Although everyone needs a dedicated work space, we don’t all need the same kind of space. I need a full-on office with a door that I can close. (I’m an obnoxiously loud typist, and my family needs the door more than I do.) One friend of mine gets by on a little desk that folds out from a wall-mounted cabinet. Yet another has a corner in her basement where she feels happy and productive. Still another pays—out of his own pocket—to rent a small enclosed space at a co-working facility near his home. There are plenty of options to consider.
Everyone is different when it comes to creating an effective workspace, and that can include your electronic workspace. Maybe your employer sends you a laptop to use while working at home, but you find it more convenient to also have that mail on your personal phone. That’s fine, but be aware of how easy it becomes to break the work-life balance and wind up being always on for work. There’s nothing inherently wrong about being always on for work, provided that you’ve made a conscious decision to be that way, but don’t let it happen by accident.
One serious challenge of working remotely is not being able to create a dedicated space for your work. Commandeering the dining room table, working on the sofa, or perching on your back patio can present a lot of potential problems:
Working in those shared spaces can create difficulties for your family (something I’ll try to address in section 8.4).
Not having a dedicated space makes it harder to step away from work and go back to your personal life. The two can become inextricably linked, which means you feel like you’re always working and never have any time away from the office. That’s going to put a lot of stress on your mental health.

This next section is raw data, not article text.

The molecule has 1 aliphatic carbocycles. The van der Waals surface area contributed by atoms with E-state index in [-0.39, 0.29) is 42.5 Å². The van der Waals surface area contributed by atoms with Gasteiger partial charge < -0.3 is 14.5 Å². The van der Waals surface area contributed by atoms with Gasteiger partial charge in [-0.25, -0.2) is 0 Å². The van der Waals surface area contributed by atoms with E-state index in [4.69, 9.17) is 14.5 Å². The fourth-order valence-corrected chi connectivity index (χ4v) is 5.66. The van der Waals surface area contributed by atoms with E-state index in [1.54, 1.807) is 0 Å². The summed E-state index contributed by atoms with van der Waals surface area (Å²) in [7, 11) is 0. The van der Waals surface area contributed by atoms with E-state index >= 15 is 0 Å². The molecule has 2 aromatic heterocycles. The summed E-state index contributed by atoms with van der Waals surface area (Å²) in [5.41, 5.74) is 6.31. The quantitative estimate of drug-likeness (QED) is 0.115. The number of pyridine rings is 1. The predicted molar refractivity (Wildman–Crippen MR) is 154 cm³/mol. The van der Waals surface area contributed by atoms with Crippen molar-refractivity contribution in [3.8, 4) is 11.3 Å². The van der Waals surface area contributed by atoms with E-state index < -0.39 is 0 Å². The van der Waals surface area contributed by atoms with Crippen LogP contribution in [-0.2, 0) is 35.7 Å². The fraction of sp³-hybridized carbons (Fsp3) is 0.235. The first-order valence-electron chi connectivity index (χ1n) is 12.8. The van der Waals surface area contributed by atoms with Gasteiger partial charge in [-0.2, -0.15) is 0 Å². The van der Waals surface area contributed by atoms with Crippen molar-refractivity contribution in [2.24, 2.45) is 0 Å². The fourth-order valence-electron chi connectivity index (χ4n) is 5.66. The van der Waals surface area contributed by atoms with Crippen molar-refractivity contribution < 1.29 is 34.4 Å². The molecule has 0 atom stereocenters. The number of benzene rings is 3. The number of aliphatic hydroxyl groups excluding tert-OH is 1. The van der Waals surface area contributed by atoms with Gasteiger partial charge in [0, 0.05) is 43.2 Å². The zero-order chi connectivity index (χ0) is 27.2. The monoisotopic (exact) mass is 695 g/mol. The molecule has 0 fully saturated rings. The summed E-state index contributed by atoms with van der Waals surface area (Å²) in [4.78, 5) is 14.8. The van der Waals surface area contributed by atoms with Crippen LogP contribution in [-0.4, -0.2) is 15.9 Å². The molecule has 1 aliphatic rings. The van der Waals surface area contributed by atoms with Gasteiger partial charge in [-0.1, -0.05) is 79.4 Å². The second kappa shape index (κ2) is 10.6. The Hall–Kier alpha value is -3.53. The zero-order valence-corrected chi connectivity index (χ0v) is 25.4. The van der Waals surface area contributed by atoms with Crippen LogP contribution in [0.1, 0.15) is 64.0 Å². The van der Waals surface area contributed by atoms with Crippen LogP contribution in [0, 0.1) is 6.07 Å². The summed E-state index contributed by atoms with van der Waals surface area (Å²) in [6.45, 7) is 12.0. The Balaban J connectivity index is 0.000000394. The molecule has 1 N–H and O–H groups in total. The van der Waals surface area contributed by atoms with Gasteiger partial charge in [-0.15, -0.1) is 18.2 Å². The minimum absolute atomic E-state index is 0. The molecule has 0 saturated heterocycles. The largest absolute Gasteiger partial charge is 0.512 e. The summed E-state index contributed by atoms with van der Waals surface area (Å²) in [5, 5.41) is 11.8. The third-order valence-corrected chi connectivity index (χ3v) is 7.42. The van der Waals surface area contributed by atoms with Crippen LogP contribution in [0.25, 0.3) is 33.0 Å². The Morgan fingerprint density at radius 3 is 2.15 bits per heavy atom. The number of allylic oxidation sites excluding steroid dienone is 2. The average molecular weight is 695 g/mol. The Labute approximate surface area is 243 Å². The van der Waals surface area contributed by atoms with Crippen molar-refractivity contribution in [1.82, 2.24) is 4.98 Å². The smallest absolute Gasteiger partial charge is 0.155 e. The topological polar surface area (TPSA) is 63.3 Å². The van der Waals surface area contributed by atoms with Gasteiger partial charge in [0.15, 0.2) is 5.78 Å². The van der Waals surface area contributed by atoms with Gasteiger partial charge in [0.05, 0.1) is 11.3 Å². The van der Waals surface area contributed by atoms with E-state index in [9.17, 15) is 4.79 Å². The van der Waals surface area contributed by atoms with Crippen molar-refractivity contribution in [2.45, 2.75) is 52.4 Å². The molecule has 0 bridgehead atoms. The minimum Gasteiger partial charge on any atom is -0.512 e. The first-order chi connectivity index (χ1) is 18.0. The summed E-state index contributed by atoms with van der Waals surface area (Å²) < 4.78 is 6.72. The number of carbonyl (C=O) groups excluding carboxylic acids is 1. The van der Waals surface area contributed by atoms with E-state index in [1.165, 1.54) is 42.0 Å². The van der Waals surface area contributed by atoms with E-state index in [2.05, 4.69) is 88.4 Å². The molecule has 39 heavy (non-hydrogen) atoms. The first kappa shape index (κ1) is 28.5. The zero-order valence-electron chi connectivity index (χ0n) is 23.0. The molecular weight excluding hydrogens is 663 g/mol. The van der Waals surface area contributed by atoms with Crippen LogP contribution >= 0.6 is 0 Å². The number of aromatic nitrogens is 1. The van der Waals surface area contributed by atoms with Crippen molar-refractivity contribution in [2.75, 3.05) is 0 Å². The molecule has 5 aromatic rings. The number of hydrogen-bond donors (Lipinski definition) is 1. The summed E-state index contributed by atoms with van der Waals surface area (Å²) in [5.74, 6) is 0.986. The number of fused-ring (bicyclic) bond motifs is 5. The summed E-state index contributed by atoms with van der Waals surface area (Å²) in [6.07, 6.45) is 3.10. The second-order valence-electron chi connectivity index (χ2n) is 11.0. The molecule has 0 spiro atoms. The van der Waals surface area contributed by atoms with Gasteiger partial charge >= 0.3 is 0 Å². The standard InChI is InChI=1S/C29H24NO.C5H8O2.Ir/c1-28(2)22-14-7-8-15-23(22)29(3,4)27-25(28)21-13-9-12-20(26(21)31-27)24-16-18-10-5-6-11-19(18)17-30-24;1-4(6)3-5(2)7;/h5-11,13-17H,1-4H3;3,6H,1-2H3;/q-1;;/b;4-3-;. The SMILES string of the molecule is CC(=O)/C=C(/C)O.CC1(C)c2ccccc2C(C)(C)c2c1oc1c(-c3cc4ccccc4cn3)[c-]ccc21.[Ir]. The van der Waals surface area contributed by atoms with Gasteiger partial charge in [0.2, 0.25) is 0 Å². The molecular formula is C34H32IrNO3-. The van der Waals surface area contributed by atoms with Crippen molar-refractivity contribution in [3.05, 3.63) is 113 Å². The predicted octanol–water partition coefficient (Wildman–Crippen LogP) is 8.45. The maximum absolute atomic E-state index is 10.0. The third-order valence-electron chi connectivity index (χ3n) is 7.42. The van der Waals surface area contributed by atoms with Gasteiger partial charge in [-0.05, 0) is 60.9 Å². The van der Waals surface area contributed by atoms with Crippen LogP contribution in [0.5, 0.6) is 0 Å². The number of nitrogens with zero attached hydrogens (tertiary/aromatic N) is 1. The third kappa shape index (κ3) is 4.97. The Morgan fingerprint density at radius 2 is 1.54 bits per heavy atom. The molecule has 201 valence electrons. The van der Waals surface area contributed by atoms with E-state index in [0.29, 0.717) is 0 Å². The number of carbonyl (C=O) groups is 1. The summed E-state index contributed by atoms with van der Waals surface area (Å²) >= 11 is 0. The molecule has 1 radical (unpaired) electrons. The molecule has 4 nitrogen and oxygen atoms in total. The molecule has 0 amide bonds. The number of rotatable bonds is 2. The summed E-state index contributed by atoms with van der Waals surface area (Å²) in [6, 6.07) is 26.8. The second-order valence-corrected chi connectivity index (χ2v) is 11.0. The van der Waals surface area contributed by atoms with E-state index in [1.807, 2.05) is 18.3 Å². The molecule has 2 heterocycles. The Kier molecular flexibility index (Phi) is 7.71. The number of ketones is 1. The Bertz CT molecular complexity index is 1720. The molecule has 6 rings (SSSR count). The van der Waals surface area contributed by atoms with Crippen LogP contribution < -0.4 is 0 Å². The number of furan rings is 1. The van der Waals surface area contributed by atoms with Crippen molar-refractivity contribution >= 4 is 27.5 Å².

Although I haven’t met all the people in the world, I have never met anyone who was able to successfully work remotely, for a long, sustained period who didn’t find some way of creating a dedicated space for themselves. I know people who tried, and they became stressed, unhappy, and upset with their jobs—something that I certainly hope never happens to you. With that in mind, here are some suggestions for more creative ways to make space for work:
Consider renting space. Even if you don’t work in a rented space every day, spending a good chunk of your workday elsewhere can be helpful. Co-working spaces often rent single, dedicated offices by the day, week, or month, along with access to open-plan workspaces where you can have your own desk. Some areas of your town may offer affordable office-space leases as well. Where I live, the downtown area has several older homes that have been converted to office spaces, with what used to be a bedroom renting for pretty low monthly rates.